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Long barrow in Valley Plantation

A Scheduled Monument in Thorganby, Lincolnshire

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Latitude: 53.4671 / 53°28'1"N

Longitude: -0.1856 / 0°11'8"W

OS Eastings: 520538.225404

OS Northings: 398236.619542

OS Grid: TF205982

Mapcode National: GBR WX4B.LW

Mapcode Global: WHHJB.33VW

Entry Name: Long barrow in Valley Plantation

Scheduled Date: 7 February 1996

Last Amended: 12 June 2020

Source: Historic England

Source ID: 1015874

English Heritage Legacy ID: 27859

County: Lincolnshire

Civil Parish: Thorganby

Traditional County: Lincolnshire

Lieutenancy Area (Ceremonial County): Lincolnshire

Church of England Parish: Thorganby All Saints

Church of England Diocese: Lincoln


The monument includes the earthwork and buried remains of a Neolithic long
barrow located 60m above sea level on the eastern bank of the Waithe Beck, in
Valley Plantation c.200m west of Thorganby Hall. The barrow mound is aligned
east-west and is approximately 35m long by 23m wide, standing to a maximum
height of 4m at the western end which terminates steeply. The eastern tail of
the barrow changes axis in a southerly direction.
The ditch from which material for the mound would have been quarried is not
visible but it will survive buried beneath the present ground surface.
The monument lies about 2.1km NNW of Ash Hill long barrow (SM 27854) and
c.3.25km SSE of the long barrow at Ash Holt (SM 27869), which are the subject
of separate schedulings. These monuments, together with the long barrows at
Hoe Hill, (also the subject of a separate scheduling), are thought to form a
group associated with the valley of the Waithe Beck.
The fence and fenceposts are excluded from the scheduling, although the ground
beneath them is included.

The site of the monument is shown on the attached map extract.

Source: Historic England

Reasons for Scheduling

Long barrows were constructed as earthen or drystone mounds, generally with
flanking ditches. They acted as funerary monuments during the Early and Middle
Neolithic periods (3400-2400 BC), representing the burial places of Britain's
early farming communities, and as such are amongst the oldest field monuments
surviving in the present landscape. Where investigated, long barrows appear to
have been used for communal burial, often with only parts of the human remains
having been selected for interment. Certain sites provide evidence for several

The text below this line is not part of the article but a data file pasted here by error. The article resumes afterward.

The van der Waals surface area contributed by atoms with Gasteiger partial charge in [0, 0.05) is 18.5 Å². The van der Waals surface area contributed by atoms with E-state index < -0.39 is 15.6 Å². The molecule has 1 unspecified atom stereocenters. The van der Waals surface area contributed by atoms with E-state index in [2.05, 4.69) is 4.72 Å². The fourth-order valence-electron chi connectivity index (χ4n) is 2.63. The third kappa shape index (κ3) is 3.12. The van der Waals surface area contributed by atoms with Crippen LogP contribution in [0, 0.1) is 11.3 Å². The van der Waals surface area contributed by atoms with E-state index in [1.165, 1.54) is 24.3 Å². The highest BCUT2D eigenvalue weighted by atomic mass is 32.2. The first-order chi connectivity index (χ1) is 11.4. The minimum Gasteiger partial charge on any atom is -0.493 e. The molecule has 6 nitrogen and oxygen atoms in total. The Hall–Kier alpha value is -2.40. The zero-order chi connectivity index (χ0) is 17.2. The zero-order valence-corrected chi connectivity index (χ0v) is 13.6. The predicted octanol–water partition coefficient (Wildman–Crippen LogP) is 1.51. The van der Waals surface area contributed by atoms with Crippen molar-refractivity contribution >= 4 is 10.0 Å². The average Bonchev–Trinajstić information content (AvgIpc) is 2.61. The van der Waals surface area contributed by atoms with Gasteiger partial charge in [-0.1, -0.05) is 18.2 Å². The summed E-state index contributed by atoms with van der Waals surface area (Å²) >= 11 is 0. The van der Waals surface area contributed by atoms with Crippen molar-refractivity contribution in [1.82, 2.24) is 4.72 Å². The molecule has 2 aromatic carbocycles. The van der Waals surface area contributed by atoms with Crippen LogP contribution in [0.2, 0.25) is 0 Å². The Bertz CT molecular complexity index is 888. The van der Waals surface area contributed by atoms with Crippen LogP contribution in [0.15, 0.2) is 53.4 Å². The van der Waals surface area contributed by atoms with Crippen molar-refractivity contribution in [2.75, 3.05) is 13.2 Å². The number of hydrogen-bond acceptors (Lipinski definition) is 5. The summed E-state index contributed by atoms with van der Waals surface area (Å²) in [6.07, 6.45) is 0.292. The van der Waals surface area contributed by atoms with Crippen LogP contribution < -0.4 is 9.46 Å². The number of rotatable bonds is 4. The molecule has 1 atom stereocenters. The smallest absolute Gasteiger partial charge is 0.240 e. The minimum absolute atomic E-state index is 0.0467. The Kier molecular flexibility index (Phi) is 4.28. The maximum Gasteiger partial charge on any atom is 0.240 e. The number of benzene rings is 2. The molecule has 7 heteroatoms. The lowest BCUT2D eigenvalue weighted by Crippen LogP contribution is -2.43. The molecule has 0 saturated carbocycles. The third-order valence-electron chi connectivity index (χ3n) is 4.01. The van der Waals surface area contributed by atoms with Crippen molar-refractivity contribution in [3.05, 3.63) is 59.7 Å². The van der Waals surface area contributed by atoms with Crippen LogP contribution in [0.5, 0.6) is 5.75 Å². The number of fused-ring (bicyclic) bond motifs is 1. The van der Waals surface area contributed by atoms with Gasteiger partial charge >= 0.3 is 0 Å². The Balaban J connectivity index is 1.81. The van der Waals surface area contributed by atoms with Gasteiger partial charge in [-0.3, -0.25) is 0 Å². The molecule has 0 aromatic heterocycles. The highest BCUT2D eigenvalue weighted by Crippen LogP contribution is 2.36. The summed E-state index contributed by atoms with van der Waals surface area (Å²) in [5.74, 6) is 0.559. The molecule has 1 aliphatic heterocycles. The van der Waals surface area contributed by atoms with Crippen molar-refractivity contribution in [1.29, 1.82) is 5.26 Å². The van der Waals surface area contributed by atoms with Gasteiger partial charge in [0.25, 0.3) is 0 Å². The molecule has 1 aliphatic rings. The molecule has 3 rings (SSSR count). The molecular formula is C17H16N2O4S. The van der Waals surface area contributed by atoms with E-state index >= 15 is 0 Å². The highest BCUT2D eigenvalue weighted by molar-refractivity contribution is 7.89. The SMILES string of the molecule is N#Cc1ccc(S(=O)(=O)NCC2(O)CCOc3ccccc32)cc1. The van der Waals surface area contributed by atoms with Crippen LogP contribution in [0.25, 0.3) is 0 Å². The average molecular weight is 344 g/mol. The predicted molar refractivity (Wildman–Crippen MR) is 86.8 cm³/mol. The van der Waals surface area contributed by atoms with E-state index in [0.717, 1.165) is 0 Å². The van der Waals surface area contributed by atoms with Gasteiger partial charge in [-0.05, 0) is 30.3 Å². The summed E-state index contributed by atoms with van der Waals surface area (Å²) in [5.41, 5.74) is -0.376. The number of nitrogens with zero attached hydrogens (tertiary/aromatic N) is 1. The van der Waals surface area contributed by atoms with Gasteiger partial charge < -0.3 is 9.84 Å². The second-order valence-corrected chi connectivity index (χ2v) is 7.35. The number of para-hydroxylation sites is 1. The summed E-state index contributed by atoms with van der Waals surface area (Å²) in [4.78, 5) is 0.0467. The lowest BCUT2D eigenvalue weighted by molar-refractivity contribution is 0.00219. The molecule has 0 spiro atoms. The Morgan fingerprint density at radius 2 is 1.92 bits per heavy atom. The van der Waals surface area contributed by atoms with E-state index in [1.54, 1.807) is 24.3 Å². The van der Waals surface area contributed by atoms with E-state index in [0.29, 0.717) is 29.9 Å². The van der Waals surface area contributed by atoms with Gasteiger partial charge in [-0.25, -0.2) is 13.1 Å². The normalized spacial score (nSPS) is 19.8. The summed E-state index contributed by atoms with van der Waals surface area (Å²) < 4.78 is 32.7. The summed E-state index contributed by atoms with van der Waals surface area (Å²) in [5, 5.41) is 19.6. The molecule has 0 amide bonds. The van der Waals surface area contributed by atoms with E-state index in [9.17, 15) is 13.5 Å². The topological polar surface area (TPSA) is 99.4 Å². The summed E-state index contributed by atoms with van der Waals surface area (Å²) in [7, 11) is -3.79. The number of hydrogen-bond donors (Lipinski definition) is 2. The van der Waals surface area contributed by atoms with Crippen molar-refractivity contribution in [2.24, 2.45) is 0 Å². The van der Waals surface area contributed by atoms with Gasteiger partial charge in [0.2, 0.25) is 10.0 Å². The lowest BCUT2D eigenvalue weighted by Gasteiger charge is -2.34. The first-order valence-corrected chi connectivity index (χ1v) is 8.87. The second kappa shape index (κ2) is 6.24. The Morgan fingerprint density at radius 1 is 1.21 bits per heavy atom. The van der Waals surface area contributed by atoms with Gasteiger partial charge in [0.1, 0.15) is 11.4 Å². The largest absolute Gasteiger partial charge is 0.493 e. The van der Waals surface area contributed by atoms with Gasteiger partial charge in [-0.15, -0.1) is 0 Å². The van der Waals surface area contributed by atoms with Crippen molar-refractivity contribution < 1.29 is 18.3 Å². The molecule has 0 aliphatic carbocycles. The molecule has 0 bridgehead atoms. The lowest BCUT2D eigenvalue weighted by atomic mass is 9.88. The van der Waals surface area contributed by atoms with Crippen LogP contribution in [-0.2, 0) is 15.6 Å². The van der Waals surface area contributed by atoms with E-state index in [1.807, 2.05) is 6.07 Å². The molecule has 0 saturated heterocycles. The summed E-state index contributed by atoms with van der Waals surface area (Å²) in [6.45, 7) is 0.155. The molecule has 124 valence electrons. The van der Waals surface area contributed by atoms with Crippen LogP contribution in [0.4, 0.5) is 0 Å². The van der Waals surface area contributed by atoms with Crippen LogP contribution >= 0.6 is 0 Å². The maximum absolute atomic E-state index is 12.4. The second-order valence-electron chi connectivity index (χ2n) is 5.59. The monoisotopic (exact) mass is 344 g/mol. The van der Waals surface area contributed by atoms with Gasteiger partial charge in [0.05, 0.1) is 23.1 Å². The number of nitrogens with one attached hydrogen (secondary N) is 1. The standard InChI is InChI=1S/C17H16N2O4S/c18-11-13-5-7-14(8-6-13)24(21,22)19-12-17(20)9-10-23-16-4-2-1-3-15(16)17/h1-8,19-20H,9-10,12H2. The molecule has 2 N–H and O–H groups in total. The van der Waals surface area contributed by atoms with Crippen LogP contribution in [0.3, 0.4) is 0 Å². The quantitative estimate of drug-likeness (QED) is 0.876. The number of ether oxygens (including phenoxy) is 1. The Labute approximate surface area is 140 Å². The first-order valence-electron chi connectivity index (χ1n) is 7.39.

phases of funerary activities preceding the construction of the barrow mound,
including ditched enclosures containing structures related to various rituals
of burial. It is probable, therefore, that long barrows acted as important
spiritual sites for their local communities over considerable periods of time.
The long barrows of the Lincolnshire Wolds and their adjacent regions have
been identified as a distinct regional grouping of monuments in which the
flanking ditches are continued around the ends of the barrow mound, either
continuously or broken by a single causeway towards one end. More than 60
examples of this type of monument are known; a small number of these survive
as earthworks, but the great majority of sites are known as cropmarks and
soilmarks recorded on aerial photographs where no mound is evident at the
Not all Lincolnshire long barrows include mounds. Current limited
understanding of the processes of Neolithic mortuary ritual in Lincolnshire is
that the large barrow mound represents the final phase of construction which
was not reached by all mortuary monuments. Many of the sites where only the
ditched enclosure is known have been interpreted as representing monuments
which had fully evolved mounds, but in which the mound itself has been
degraded or removed by subsequent agricultural activity. In a minority of
cases, however, the ditched enclosure will represent a monument which never
developed a burial mound.
As a distinctive regional grouping of one of the few types of Neolithic
monuments known, these sites are of great value. They were all in use over a
great period of time and are thus highly representive of changing cultures of
the peoples who built and maintained them. All forms of long barrow on the
Lincolnshire Wolds and its adjacent regions are therefore considered to be of
national importance and all examples with significant surviving remains are
considered worthy of protection.

The Neolithic long barrow in Valley Plantation is a substantial and well
preserved earthwork undisturbed by agricultural and archaeological activity.
Valuable archaeological information relating to its dating and construction
and the sequence of burial ritual will be preserved beneath the mound and in
the fills of the ditch. Environmental evidence surviving in these deposits
will illustrate the nature of the landscape in which the monument was
constructed and used. Its proximity to Ash Hill and Ash Holt long barrows and
their association with the valley of the Waithe Beck poses wider questions
regarding settlement patterns and routes of communications during the
Neolithic period.

Source: Historic England


Books and journals
Phillips, P, 'BAR' in Archaeology and Landscape Studies in North Lincolnshire, , Vol. 208(i), (1989), 181-183
Phillips, C W, 'Archaeological Journal' in The Long Barrows of Lincolnshire, , Vol. 89, (1933), 188

Source: Historic England

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